These fun and simple techniques for connecting with nature will help you establish a deeper relationship with the world around you.
As well as helping you connect with nature, keeping a nature journal can be a relaxing and rewarding experience.
Illustration by Clare Walker Leslie
In today’s accelerated world, it’s important to take time to breathe. Literally, of course, but also to breathe in the sights, scents and sounds of nature: to watch a sunset, walk through a park or get away from the city lights so you can really see the stars shine. Such examples are easy ways of connecting with nature. Also, by keeping a journal and practicing a few simple techniques, you can build even stronger connections. Not only will you observe unique events, you’ll feel more alive — awake and attuned to the world around you. It will refresh and energize your body and mind
That we are drawn to and can be inspired by the natural world should come as no surprise. Because human beings evolved in nature, we have an “instinctive love of living things,” according to Edward O. Wilson, the renowned biologist known as “the father of biodiversity.” Wilson calls this instinct biophilia, and says our inherent capacity to “draw deep excitement and pleasure” from nature has been and always will be essential to our survival.
David Petersen, a former MOTHER EARTH NEWS editor and author of On the Wild Edge: In Search of a Natural Life, concurs with nature’s importance to our past, present and future. “The human species evolved alongside fellow animals of every fur and feather,” he says. “Without our fellow animals, we would not be human. Animals and what remains of the wild, natural world are central to our emotional as well as biological well-being.”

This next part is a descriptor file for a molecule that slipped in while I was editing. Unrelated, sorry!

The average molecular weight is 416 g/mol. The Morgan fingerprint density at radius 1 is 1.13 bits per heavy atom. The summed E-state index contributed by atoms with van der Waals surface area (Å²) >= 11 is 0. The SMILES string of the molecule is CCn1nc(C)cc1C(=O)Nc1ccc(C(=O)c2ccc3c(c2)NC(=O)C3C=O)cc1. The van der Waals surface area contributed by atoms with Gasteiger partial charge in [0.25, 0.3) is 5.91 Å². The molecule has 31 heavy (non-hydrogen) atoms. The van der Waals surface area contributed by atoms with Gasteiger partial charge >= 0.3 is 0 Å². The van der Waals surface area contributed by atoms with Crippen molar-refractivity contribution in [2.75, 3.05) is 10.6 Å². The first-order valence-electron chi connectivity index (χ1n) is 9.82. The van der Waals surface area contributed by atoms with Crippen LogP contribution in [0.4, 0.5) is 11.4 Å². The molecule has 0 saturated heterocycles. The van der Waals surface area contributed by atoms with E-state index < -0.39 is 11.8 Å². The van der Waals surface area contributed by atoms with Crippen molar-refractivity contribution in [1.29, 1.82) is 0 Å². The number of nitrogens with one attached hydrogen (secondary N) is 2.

What follows are ideas to help you explore your own instinctive responses to nature and become an amateur naturalist. All you need is an open mind, a journal and a commitment to spend time outdoors. Other inexpensive tools could include books, field guides, watercolors and an assortment of colored pens and pencils.
In his book A Sense of Place, artist and conservationist Alan Gussow says, “As humans we require support for our spirits, and this is what certain kinds of places provide. A place is a piece of whole environment that has been claimed by feeling.” Choose a place to study that touches your heart and mind — one that piques your interest and evokes a feeling of connection. Depending on where you live, your back yard may be the nearest option. Other possibilities can be almost anywhere and may surprise you — a rooftop garden or a secluded nook at a city park, for example.
Like all relationships, getting to know a place takes time. The best way to do this is to regularly visit your place, whether it’s every day, once a month or whatever works for you. Even after several visits, you’ll be amazed at how many “new” things you observe each time.
Keeping a journal of your experiences and observations is easy and rewarding. Journals build knowledge, help with identification of plants and animals and form the basis for reflective writing. And nature journals can include just about anything: thoughts, facts, descriptions, sketches, questions, charts or poetry. Consider these approaches:
Make a habit of noting the date, time, location, weather, wind, cloud conditions and your overall impressions each time you visit your place.
Many people hesitate to draw, but don’t worry about the artistic quality of your sketches. Drawing is a great tool for recording information and will sharpen your ability to observe, identify and pick up on subtle details — you’ll come to terms with your subjects in new ways.
Listing is a way to celebrate your discoveries, organize your thoughts and keep track of information. List what you see, smell, hear, feel, think about — lists can be about anything.